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Collaborating for coronavirus drug discovery


Novartis Institutes for BioMedical Research (NIBR)





Novartis is working to address current and future pandemics with help from Nanome and Oculus.

How Novartis is accelerating early-stage drug discovery with solutions from Nanome and Oculus.

Novartis Institutes for BioMedical Research (NIBR) is a global team of scientists that discovers drugs to eliminate disease and alleviate illness. The team is currently working to address some of the world’s biggest public health challenges: finding medicines to combat COVID-19 as well as future forms of the coronavirus that could cause the next pandemic.
The drug discovery process is expensive and lengthy — it takes around ten years to bring a drug to market. Wilian Cortopassi, Senior Expert I in Data Science at NIBR Emeryville, spends his days using computational tools to better understand how drug candidates may interact with critical protein structures in the human body.
To be more productive and help find effective drugs, his team analyzes complex 3D molecular information and comes up with hypotheses that are testable. “To analyze the results in the field, we need to use state-of-the-art tools designed for the job of looking at and interacting with complex three-dimensional objects” he says.

Improving visualization and analysis with virtual reality.

Early-stage drug researchers have traditionally been forced to use 2D representations of 3D molecules to do their work and share their hypotheses with colleagues, many of whom—like medicinal chemists and biologists—do not have the same expertise when it comes to viewing complex molecular structures. Researchers like Cortopassi used to create PowerPoint presentations to show different views of molecular structures, or they would show 3D proteins on 2D computer screens.
Things began to change in 2016, when Glen Spraggon, Director of Structural Biology, at the Genomics Institute of the Novartis Research Foundation (GNF) in La Jolla (a NIBR research institute), put on an Oculus headset and tried a demo of Nanome’s VR software to help his team members better understand the 3D protein structures as well as where drugs bind to activate or deactivate protein targets, thereby modulating the disease. Shortly thereafter, NIBR and Nanome began working together to evolve Nanome’s solution.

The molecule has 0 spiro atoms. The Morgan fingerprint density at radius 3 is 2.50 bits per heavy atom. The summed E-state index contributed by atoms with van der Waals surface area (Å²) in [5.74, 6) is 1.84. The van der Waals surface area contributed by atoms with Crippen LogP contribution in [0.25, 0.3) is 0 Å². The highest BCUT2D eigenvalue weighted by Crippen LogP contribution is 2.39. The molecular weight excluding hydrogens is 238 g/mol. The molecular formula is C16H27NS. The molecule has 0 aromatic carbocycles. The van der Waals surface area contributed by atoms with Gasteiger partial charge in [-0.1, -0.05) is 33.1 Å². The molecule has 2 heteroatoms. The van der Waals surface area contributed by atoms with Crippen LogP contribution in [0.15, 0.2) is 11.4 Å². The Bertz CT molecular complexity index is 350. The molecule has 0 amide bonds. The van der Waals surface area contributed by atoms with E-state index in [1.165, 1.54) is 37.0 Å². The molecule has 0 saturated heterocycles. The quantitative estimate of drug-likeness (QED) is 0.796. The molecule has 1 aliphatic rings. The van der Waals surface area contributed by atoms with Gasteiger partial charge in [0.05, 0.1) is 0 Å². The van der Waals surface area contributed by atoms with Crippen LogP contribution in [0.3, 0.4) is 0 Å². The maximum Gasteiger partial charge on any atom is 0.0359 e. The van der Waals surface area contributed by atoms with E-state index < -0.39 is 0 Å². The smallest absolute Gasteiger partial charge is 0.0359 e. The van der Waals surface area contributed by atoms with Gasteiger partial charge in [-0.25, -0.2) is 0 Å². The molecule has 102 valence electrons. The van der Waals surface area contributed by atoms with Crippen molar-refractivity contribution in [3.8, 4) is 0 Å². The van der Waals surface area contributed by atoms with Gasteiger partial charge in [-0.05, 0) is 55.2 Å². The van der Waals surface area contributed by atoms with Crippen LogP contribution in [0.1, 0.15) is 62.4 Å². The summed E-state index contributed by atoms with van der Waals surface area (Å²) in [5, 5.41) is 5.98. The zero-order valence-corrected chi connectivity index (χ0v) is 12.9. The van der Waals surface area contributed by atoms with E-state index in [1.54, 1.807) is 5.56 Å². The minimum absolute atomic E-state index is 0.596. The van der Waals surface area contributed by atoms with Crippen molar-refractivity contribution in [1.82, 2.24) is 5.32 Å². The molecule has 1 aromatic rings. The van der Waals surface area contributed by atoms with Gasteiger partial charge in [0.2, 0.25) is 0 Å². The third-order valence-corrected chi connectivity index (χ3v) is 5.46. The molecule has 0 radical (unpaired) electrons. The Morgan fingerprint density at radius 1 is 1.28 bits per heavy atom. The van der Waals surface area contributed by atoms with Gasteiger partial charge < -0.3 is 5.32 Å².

Viktor Hornak, Associate Director at NIBR Cambridge says, “With advances in structural biology, bigger and more complex biomolecular structures are being solved.
These 3D structures are difficult to analyze on flat 2D monitors. In VR, one can observe these structures as real 3D objects. The immersion is amazing — one can even step into the molecule and look at it from inside, which was simply impossible using our older 3D visualization technologies. In addition, in VR, all of the space around you becomes your computer screen. We can use all that space for visualizing many different types of data in our discovery research, which is incredibly useful for finding patterns and relationships in the complex and dense information we are working with nowadays.”
Glen Spraggon adds that VR is enabling NIBR to elicit more ideas from different types of scientists. When he first brought in team members to put on Oculus headsets and try the Nanome proof of concept, he says, “There was a certain point where they grabbed the protein and stretched it out and peered inside. And that was it. We realized that VR is a great solution for turning people from passive observers to interacting participants.”

NIBR’s VR Superpowers

Real-Time Collaboration

Time Efficiencies

Possible Impossible Scenarios

VR with Nanome and Oculus has the power of improving our communication for this critical decision-making process.”

Senior Expert I in Data Science, NIBR
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